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Vox Virtual, An International Music Festival, Is About To Launch

Aug 17, 2020
Originally published on August 20, 2020 2:21 pm

Most of us can't travel overseas right now but we can at least be aurally transported by way of music. Ten vocal ensembles whose members come from 15 different countries will perform in a new, weeklong festival called Vox Virtual beginning August 22nd. They include ANÚNA from Ireland, Insingizi from Zimbabwe, Ensemble Rustavi from Georgia, and Cantus from the U.S.

Vox Virtual is the brainchild of the Dutch/Icelandic group Olga and the international touring company Classical Movements. Olga singer Philip Barkhudarov, who lives in Reykavik, says, since almost all of these groups have had their in-person shows cancelled, it didn't take much to get their fellow artists on board.

"We have a lot of friends in different groups and ensembles around the world," he says. As soon as Barkhudarov and his bandmates started calling those friends "one thing led to another and we realized, 'Wow, this can be a big thing.'"

While they might live in different corners of the globe, many of these vocal ensembles are familiar with each other. Barkhudarov discovered the Kansas City-based ensemble Isaac Cates & Ordained when he found a video performance of theirs that blew him away. After he shared the video, the two singers connected. Turns out Cates was already familiar with Barkhudarov's work in M'anam, a vocal ensemble that also features ANÚNA composer Michael McGlynn.

"Most choir babies," like himself says Cates, are "always listening for great, inspiring, new music and things of that nature."

Cates says he's honored to be one of the groups representing the U.S. in Vox Virtual.

"For us to be a part of a global music festival I think is just the best way to represent unity in these times," he says.

The pre-taped performances include a collaboration between Olga and the French group Les Itinerantes doing an a cappella version of Dolly Parton's Light Of A Clear Blue Morning.

Barkhudarov says, "if ever we needed some light, it's now."

"I mean, we have to just deal with what the universe gives us. I can at least sing in my shower and that makes me a little bit happy every day," he muses.

Vox Virtual will be livestreamed on Facebook and Youtube. The festival also features Q&A with the musicians and workshops on such topics as composing, the history of gospel, Georgian polyphonic folk singing and incorporating sign language into vocal performances.

Copyright 2020 NPR. To see more, visit https://www.npr.org.

NOEL KING, HOST:

A new international music festival called Vox Virtual launches this weekend. Singers come from all over the world, including Armenia.

(SOUNDBITE OF SONG, "NUBAR")

NAIRYAN VOCAL ENSEMBLE: (Singing in non-English language).

KING: ...Ireland...

(SOUNDBITE OF SONG, "DULAMAN")

ANUNA: (Singing in non-English language).

KING: ...And Zimbabwe.

(SOUNDBITE OF SONG, "INGOMA")

INSINGIZI: (Singing in non-English language).

KING: These groups all face the same dilemma - how do you reach audiences when you're stuck at home? Here's NPR's Elizabeth Blair.

ELIZABETH BLAIR, BYLINE: Vox Virtual is the brainchild of the Dutch Icelandic group Olga. Singer Philip Barkhudarov lives in Reykjavik. He says since almost all of these groups have had their in-person shows cancelled, it didn't take much to get their fellow artists onboard.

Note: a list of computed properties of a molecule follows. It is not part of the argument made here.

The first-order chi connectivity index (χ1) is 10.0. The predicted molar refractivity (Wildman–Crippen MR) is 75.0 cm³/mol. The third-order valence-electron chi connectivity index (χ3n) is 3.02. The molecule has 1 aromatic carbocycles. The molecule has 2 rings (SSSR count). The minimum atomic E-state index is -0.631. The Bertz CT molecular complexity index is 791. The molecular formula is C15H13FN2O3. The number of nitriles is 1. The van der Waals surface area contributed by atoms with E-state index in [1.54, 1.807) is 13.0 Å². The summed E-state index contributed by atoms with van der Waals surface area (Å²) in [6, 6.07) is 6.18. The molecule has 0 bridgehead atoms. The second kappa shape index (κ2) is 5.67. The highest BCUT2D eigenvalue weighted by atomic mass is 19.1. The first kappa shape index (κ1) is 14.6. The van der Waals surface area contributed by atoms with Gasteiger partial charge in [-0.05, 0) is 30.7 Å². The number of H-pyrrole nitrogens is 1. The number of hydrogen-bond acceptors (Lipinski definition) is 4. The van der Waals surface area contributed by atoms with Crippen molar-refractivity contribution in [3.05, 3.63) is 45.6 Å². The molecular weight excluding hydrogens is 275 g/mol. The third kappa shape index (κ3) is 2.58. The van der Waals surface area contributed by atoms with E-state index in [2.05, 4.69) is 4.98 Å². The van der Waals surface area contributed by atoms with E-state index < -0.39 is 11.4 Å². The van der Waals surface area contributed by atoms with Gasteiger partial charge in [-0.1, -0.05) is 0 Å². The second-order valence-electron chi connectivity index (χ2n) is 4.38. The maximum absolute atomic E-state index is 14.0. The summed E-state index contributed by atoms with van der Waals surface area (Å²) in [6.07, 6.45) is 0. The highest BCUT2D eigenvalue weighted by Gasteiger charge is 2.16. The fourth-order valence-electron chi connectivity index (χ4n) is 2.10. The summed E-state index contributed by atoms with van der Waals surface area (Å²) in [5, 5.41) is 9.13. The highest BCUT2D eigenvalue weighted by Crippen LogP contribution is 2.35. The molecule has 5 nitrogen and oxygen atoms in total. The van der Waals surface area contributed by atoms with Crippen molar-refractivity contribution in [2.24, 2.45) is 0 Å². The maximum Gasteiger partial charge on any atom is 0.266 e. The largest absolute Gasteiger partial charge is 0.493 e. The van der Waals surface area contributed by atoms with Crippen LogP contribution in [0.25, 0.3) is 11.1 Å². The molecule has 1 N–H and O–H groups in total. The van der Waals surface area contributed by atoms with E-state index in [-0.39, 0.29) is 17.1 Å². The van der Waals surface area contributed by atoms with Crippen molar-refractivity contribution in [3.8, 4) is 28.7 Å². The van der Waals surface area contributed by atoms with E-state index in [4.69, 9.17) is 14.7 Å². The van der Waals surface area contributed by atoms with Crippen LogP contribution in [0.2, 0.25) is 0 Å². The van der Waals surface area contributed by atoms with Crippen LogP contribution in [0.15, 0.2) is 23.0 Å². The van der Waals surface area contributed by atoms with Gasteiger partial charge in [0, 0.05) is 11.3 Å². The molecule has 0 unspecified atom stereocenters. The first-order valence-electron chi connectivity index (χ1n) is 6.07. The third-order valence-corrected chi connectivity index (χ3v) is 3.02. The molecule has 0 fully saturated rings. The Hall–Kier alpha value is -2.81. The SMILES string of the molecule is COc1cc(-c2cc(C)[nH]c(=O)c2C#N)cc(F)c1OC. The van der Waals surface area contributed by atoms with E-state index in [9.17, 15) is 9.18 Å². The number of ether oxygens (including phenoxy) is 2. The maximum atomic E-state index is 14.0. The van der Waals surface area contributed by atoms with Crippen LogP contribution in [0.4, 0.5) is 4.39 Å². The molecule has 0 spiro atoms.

PHILIP BARKHUDAROV: Because we have a lot of friends in different groups and ensembles around the world. And then one thing kind of led to another, and we realized, wow, this can be a big thing.

BLAIR: One of the groups in the lineup is based in Kansas City. Isaac Cates & Ordained. Barkhudarov became a fan when he found a video of one of their performances that blew him away.

BARKHUDAROV: But it starts with the "Lacrimosa" from the Mozart Requiem.

(SOUNDBITE OF MUSIC)

ISAAC CATES AND ORDAINED: (Singing in Latin).

BARKHUDAROV: And it's just this really cool reimagining of that piece and then connecting into a whole new piece of music.

(SOUNDBITE OF MUSIC)

ISAAC CATES AND ORDAINED: (Singing) And stay with me always...

BLAIR: Barkhudarov shared the video, and pretty soon he and Isaac Cates connected. Turns out Cates already knew of Barkhudarov.

ISAAC CATES: Most choir babies - I call them (laughter); choir geeks, nerds, whatever you want to call us, which I'm proud to be one - tend to know of different ensembles that are doing things and are kind of always listening for great, inspiring, you know, new music and things of that nature.

BLAIR: Isaac Cates says he's honored to be one of the groups representing the U.S. in Vox Virtual.

CATES: To kind of promote unity and people coming together and from different countries - it's just a beautiful thing.

BLAIR: Most of the performances in the festival will be pretaped, including a collaboration between Olga and the French group Les Itinerantes, doing an a cappella version of Dolly Parton's "Light Of A Clear Blue Morning."

(SOUNDBITE OF SONG, "LIGHT OF A CLEAR BLUE MORNING")

LES ITINERANTES AND OLGA VOCAL ENSEMBLE: (Singing) I can see the light of a clear blue morning.

BLAIR: Barkhudarov says, if ever we needed some light, it's now.

BARKHUDAROV: I mean, we have to just deal with what the universe gives us. I can at least sing in my shower, and that makes me a little bit happy every day (laughter).

(SOUNDBITE OF SONG, "LIGHT OF A CLEAR BLUE MORNING")

LES ITINERANTES AND OLGA VOCAL ENSEMBLE: (Singing) I can see the light - see the light...

BLAIR: The vocal ensembles will also be giving workshops on vocal technique and composing, the group from Zimbabwe will give a dance class, and the group from Armenia will show how they incorporate sign language into their performances.

Elizabeth Blair, NPR News.

(SOUNDBITE OF SONG, "NUBAR")

NAIRYAN VOCAL ENSEMBLE: (Singing in non-English language). Transcript provided by NPR, Copyright NPR.